Working on the assumption that treaty change would be politically impossible for Cameron to achieve, there are three other possible ways through this. First, Cameron drops or softens this set of demands: this will of course offer the kiss of life to Ukip. It will delight the dozens of his backbenchers lining up to join the new ‘Conservatives for Britain’ group, who hypocritically claim they want to stay in the EU if better terms can be renegotiated, but in fact are itching to condemn the whole exercise as a fraud so they can campaign for withdrawal.
But if he does soften his demands, would Labour join the anti-European charge of betrayal? Andy Burnham for one has said that the two-year delay in access in work benefits is something he is determined to achieve. Does this mean that as Labour leader, were Cameron to recommend a package that did not precisely contain this commitment, he would seek a Commons vote to reject the prime minister’s renegotiation in the expectation that anti-European Tories would deliver him a Commons victory? Where would that leave Labour’s position on our EU membership? No Labour leader should risk making themselves the prisoner of a band of populists who would argue for campaigning against our continued EU membership ‘on the Tory terms’.
The internal pressure on the Labour leadership to act in this way is based on a false analysis of Labour’s failure in the general election. This is the story of a metropolitan leadership elite out of touch with real views of ‘core’ Labour voters. The reason we lost, it is argued, is because of a lack of connection with these voters on immigration, Europe and welfare reform. It was Labour defectors to Ukip (and disillusioned working-class abstentionists) that allowed the Tories to hang on to their marginal seats and win seats from us. Frankly, this is delusional. It was the Conservatives that won the election, not Ukip. People voted Conservative not because they liked them; many felt an instinctive sympathy with Labour values. Rather they decided that Labour could not be trusted on the central questions of leadership and the economy. How, one might ask, is opportunism on the European issue and a populist chasing after the anti-immigration vote going to help address these huge weaknesses?
Second, the UK could agree to pay a price in future for getting other member states to agree a treaty amendment to Article 45. This could be a high one, probably related to future British contributions to the EU budget. The poorer member states who have been the source of much low-skill migration to the UK might reasonably argue that if their unemployed citizens are to be denied their fundamental treaty rights to fair access to labour markets in more prosperous member states, then they should be entitled to increased structural fund transfers to promote their faster domestic development. Some may be tempted to throw in demands for what, in terms of a change to the treaty text, would be a minor revision but with major consequences: to amend the unanimity provisions that ensure the terms of British budget rebate cannot be changed without UK consent. What, after all, is sauce for the goose is sauce for the gander.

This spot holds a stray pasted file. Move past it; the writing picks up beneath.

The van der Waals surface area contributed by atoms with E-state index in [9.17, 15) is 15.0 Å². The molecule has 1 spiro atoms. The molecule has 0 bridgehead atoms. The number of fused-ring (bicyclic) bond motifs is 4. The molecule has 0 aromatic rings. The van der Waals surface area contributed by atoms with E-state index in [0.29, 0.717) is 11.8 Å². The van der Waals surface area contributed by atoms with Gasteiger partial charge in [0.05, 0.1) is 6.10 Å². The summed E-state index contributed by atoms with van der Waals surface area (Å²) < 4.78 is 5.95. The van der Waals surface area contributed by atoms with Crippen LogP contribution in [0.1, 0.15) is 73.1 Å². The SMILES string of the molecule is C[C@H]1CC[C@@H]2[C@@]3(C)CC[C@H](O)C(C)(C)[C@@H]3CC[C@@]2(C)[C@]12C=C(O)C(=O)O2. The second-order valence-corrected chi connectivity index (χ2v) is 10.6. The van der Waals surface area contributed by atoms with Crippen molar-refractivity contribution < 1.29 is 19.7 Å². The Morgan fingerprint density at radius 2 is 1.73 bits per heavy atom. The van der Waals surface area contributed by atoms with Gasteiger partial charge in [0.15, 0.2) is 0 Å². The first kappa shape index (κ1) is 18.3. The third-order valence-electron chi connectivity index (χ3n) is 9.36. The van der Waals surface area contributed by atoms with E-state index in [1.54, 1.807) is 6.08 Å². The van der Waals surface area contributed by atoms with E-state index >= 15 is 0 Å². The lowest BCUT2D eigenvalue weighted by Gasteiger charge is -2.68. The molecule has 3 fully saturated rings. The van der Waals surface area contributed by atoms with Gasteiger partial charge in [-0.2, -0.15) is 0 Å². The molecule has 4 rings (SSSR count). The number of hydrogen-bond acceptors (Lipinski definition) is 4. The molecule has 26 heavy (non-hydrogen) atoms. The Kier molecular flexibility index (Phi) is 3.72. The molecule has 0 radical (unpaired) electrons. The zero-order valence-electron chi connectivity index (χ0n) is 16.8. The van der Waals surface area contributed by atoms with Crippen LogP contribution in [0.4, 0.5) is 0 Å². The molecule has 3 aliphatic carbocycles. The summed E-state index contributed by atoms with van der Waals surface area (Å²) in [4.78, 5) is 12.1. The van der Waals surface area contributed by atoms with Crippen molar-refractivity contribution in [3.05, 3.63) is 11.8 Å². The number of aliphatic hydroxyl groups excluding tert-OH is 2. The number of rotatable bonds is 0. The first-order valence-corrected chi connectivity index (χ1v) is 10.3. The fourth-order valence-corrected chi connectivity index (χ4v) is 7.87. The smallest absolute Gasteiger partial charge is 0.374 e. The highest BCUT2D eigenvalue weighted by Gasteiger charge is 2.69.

Third, the government could alter the benefit entitlements of UK citizens so that access to in-work benefits would be restricted until after completion of two or four years of contributions. This would meet EU non-discrimination principles and treat all EU citizens equally, including British citizens. There is a strong case for this as a desirable reform to rebuild public confidence in our welfare system: a return to Beveridge principles for a new century, on the lines that individuals of stature like Frank Field have advocated. However, there would be significant practical difficulties in quickly making this change and a reluctance to admit that it was being implemented to comply with EU rules. A weaker alternative would be to argue for a ‘residency requirement’ before in-work benefits are paid: this would apply to Britons who had worked abroad as well as migrants from other EU countries. However, it might be arguable before the European Court of Justice that this is a quasi-discriminatory measure.
On the migration question, as matters stand, there is no obvious happy outcome, only a reckless risk. It should be incumbent on pro-Europeans to start making the argument that the free movement of people is as much part and parcel of the single market as the free movement of goods, services and capital. Yes, social democrats should argue that all these markets should operate in a reformed and strengthened framework of social and public interest rules that apply across the whole union. But member states cannot pick and choose which bits they like and which bits they do not.
Free movement is also increasingly vital to the viability of the public services we hold most dear, such as the NHS: it is one of the few means by which the present shortage of qualified nurses can, for example, be addressed.
Pro-Europeans must be careful not to go along with renegotiation demands that some may feel are desirable in their own terms but become a precondition of Labour’s continued support for our EU membership in a referendum. This issue is too important for party political games. Labour must support our EU membership come what may.